The results were published today in PLo SONE, and can be accessed at http://dx.plos.org/10.1371/journal.pone.0008297.
The lead investigators, Dr. Zoltan Beck and Dr. Carl Alving, researchers with MHRP in the Division of Retrovirology, Walter Reed Army Institute of Research (WRAIR), explain that the data show that although infectious HIV-1 virus particles that bind to red blood cells comprise only a small amount, perhaps as little as a mean of 2.3% of a typical HIV-1 preparation, erythrocyte-bound HIV-1 is then approximately 100-fold more infectious than free (non-cell-bound) HIV-1 for infection of target cells.
The study concludes that infectious virions constitute only a small fraction of a typical HIV-1 preparation and that, in a laboratory setting, all of the infectious virions can bind to red blood cells and other non-permissive cells (i.e., cells that cannot be infected). If this is true in HIV-infected humans it could mean that red blood cell-bound HIV-1 might be more important than free virus for transmission of infectious HIV-1 to target cells that can be infected.
Dr. Alving says, “If the same behavior of binding of infectious HIV-1 to red blood cells occurs in humans, it might be possible that red blood cell-bound infectious virions are protected from degradation or immune attack.”
Dr. Beck adds, “This study suggests that erythrocytes might serve as an important, and perhaps hidden, reservoir for infectious HIV-1 virions.”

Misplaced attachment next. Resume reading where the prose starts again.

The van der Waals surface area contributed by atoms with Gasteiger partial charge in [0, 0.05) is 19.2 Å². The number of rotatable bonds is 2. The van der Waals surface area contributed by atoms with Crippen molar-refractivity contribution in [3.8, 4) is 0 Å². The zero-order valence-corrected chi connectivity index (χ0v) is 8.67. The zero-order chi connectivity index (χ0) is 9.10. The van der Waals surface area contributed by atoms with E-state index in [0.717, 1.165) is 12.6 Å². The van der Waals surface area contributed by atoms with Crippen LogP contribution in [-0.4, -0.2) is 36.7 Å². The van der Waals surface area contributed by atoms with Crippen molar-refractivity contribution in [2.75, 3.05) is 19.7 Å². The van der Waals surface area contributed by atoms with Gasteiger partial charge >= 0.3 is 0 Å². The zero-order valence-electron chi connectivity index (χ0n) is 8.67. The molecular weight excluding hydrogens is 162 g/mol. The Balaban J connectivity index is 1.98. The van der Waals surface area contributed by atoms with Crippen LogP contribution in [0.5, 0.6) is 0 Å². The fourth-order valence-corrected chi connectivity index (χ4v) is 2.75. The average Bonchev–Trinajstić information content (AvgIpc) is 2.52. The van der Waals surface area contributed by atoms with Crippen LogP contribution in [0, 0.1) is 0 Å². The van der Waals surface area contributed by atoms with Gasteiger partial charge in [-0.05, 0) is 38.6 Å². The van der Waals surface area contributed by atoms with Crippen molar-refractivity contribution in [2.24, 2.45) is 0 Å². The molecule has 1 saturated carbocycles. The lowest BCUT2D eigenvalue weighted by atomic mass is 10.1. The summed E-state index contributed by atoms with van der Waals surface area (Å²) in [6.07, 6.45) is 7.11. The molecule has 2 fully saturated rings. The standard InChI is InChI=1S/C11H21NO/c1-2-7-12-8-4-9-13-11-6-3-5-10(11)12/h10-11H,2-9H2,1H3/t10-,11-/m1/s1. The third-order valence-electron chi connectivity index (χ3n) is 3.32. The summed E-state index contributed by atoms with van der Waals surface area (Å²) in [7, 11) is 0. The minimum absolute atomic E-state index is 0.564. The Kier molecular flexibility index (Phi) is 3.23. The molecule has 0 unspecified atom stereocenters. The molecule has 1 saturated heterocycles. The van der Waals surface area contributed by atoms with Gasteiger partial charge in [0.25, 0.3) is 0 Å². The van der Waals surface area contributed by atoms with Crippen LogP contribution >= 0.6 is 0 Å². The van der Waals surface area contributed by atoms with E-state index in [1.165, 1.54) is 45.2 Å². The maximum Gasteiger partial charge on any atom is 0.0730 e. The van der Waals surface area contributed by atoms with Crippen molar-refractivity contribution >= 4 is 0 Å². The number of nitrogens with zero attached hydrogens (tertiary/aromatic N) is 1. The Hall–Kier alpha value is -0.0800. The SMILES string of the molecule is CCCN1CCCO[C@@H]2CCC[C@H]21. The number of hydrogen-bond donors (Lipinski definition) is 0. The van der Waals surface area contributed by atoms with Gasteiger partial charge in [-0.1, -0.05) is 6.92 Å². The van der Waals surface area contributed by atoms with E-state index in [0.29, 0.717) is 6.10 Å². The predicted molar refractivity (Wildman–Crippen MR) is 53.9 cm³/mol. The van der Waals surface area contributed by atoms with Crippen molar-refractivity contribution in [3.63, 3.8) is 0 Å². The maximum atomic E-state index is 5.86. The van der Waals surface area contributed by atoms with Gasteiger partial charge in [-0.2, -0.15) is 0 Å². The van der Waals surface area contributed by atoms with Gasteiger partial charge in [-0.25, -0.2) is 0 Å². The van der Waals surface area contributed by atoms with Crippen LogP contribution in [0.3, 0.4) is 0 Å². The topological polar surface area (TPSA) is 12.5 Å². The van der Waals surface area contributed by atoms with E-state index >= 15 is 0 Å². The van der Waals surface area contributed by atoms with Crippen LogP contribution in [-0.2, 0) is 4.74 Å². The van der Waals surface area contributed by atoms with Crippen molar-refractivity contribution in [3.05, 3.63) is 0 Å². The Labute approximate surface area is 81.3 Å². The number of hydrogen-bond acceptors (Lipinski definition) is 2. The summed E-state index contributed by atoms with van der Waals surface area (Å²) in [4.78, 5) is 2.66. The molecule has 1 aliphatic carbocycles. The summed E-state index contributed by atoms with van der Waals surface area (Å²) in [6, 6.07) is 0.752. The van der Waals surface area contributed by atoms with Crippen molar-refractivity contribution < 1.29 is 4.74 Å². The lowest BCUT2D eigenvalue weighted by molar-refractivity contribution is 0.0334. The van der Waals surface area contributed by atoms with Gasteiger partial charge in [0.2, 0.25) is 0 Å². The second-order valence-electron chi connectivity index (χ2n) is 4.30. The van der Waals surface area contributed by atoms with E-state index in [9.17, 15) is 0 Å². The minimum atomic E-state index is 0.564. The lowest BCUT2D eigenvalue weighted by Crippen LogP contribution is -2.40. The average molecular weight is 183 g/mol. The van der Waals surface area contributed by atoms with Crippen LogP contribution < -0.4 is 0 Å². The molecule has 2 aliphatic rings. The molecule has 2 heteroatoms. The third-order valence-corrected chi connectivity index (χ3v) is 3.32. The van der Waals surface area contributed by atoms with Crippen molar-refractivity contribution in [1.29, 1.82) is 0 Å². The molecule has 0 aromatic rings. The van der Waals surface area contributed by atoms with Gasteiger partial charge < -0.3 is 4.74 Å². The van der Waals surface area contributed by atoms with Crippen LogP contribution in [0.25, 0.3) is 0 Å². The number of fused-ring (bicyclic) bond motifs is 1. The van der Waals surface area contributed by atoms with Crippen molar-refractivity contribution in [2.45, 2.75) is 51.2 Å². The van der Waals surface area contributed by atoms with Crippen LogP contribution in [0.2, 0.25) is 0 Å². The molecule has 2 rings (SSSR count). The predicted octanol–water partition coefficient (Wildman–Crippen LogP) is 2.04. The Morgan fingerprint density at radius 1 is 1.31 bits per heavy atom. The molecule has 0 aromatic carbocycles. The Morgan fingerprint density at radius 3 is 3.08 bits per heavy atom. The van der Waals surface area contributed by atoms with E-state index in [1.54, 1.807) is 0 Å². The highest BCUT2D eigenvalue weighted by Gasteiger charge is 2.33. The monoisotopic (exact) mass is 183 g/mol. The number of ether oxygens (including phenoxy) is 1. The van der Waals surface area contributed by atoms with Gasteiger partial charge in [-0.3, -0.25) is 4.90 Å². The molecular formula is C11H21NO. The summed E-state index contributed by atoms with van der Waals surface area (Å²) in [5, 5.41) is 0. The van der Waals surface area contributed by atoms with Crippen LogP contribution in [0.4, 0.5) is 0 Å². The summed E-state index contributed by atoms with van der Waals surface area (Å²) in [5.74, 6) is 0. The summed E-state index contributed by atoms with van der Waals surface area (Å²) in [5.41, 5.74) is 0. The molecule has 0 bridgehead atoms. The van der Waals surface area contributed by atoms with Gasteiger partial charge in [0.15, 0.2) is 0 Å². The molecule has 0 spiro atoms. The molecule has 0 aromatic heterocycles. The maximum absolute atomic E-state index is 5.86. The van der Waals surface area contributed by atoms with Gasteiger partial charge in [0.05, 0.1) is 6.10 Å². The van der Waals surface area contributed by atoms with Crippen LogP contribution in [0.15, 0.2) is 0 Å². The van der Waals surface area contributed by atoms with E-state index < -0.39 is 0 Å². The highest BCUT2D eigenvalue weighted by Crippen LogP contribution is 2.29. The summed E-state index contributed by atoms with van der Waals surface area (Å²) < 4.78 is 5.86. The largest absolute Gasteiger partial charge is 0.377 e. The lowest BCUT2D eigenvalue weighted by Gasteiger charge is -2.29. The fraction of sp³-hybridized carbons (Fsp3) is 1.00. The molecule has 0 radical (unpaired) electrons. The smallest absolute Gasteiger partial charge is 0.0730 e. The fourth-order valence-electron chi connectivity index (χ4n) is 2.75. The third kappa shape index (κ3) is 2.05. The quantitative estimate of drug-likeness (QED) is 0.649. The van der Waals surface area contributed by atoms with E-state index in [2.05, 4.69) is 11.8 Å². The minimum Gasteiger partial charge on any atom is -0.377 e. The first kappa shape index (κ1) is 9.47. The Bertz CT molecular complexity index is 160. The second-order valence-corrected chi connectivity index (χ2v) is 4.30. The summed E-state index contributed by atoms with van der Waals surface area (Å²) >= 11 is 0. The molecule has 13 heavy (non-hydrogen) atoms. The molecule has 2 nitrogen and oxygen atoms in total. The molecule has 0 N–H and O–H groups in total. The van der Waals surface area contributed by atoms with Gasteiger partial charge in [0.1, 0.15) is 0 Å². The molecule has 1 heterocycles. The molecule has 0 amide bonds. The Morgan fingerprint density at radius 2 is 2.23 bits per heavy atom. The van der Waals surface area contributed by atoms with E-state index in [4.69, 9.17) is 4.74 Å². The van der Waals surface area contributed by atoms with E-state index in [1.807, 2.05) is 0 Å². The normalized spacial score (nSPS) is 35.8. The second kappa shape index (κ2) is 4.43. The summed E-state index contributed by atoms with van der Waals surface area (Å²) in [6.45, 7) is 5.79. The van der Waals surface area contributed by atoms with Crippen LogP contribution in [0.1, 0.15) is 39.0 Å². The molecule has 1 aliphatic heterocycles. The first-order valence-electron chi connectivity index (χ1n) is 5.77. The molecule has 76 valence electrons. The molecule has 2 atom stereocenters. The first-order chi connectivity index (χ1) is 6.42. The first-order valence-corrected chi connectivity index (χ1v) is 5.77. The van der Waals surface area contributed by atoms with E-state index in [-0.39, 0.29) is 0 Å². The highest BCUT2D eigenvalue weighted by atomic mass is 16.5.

The U.S. Military HIV Research Program
The U.S. Military HIV Research Program (MHRP) is at the forefront of the battle against HIV to protect U.S. troops from infection and to reduce the global impact of the disease.
Centered at the Walter Reed Army Institute of Research (WRAIR), this international research program is a collaboration with the U.S. Army Medical Research and Material Command and The Henry M. Jackson Foundation for the Advancement of Military Medicine, Inc.
While its primary focus has been on developing a globally effective preventive HIV-1 vaccine, MHRP is actively committed to and engaged in providing effective prevention, care and treatment programs in the communities in which they conduct research. At these sites—which include Tanzania, Uganda, Kenya, Nigeria and Thailand — they also focus on strain surveillance, cohort development and therapeutic studies.
Contact: Lisa Reilly